Overboard – The Laura Gainey Story (on video)

Video is a medium that has the potential to speak to us like no other. While it is said a picture is worth a thousands words, it’s impossible to calculate the value of moving images. Combined with sound, they can tell us as compelling a story as we can get without actually going through the experience.

cbc 5th estate overboard_front

I just finished watching the CBC News Fifth Estate program about the incident aboard the tall ship Picton Castle that lead to the death of Laura Gainey last December. The entire program video is posted on the Fifth Estate website (click here). This episode was appropriately called Overboard and I found it to be a powerful and at times disturbing investigative report. I strongly encourage you to watch and draw your own conclusions.

I have previously written about this tragic loss here, here, here and here.

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Peter A. Mello

Husband, father, son. Lifelong mariner, student of leadership, photographer. Professional creative placemaker.

4 thoughts on “Overboard – The Laura Gainey Story (on video)”

  1. Sherry;
    Thanks for visiting and commenting.
    There are clearly no winners in this very tragic story. Really the only positive that could come out of this is increased safety and situational awareness which may help mitigate similar catastrophic incidents in the future.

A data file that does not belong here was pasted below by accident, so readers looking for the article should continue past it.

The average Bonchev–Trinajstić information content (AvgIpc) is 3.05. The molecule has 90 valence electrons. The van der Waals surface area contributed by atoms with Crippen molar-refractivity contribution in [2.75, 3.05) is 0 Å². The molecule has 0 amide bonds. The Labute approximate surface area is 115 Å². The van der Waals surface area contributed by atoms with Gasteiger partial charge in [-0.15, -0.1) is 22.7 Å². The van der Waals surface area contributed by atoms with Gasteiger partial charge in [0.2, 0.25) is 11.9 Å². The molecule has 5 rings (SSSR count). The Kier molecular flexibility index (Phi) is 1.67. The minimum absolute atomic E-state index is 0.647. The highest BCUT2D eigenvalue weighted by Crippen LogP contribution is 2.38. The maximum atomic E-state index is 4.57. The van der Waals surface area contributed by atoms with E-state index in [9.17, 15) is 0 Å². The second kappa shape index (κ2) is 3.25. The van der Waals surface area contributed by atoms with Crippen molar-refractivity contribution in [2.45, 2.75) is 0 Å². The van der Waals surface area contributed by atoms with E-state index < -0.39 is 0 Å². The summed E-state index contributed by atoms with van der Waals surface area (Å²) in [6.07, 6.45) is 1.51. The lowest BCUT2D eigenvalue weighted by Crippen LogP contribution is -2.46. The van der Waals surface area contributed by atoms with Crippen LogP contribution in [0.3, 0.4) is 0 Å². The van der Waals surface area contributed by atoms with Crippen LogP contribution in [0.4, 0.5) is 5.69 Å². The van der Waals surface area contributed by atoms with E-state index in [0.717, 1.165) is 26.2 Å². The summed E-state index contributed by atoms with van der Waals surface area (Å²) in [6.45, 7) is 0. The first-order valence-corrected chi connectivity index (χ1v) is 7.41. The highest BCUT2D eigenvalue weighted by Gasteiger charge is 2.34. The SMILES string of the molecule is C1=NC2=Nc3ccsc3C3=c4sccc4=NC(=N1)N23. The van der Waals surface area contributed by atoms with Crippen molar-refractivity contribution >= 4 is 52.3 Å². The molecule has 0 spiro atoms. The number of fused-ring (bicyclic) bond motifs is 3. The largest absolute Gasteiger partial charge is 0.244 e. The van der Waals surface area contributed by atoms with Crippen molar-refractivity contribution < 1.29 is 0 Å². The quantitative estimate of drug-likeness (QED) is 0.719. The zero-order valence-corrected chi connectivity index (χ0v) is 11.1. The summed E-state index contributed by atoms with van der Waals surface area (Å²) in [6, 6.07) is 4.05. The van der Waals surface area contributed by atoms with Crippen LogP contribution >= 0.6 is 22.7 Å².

2. That report is incredible. What a waste of life. How incredibly heartbreaking for her father. I agree that sailing the old way is okay but that there is no reason to eschew modern safety equpiment and standards. Laura Gainey did not have to die that night. The most horrific thing it that they heard her but could not locate her. That poor,poor girl. It is a tragedy and I cannot believe it has gone unpunished.

    If Captain Westmoreland is, indeed, as concerned as her says he is he should be leading crusades to ensure that this type of thing never,ever happens again to anybody on any ship. He comes across just as Laura’s dad describes. He doesn’t walk the walk. He doesn’t seem concerned with the accident. If something like that happened on a ship of mine, I would be a gibbering mass of jelly just enduring the scrutiny of the press. I would be so exremely upset that I would not be able to do anything except dock the ship for a long time. Captain Westmoreland seems to feel no remorse at all for this traged, much less responsibility.

  3. Interesting indeed! The issue of sleep deprivation could possibly have been an important cause. While STCW mandates rest hours (I’m not clear if they followed them here) they don’t tell what to do in your time off. Most people sleep at least 6 of their 12 hrs off but some people spend the time socializing, playing video games or watching movies. As you can imagine, training ships would be the most prone to this dangerous condition. -John

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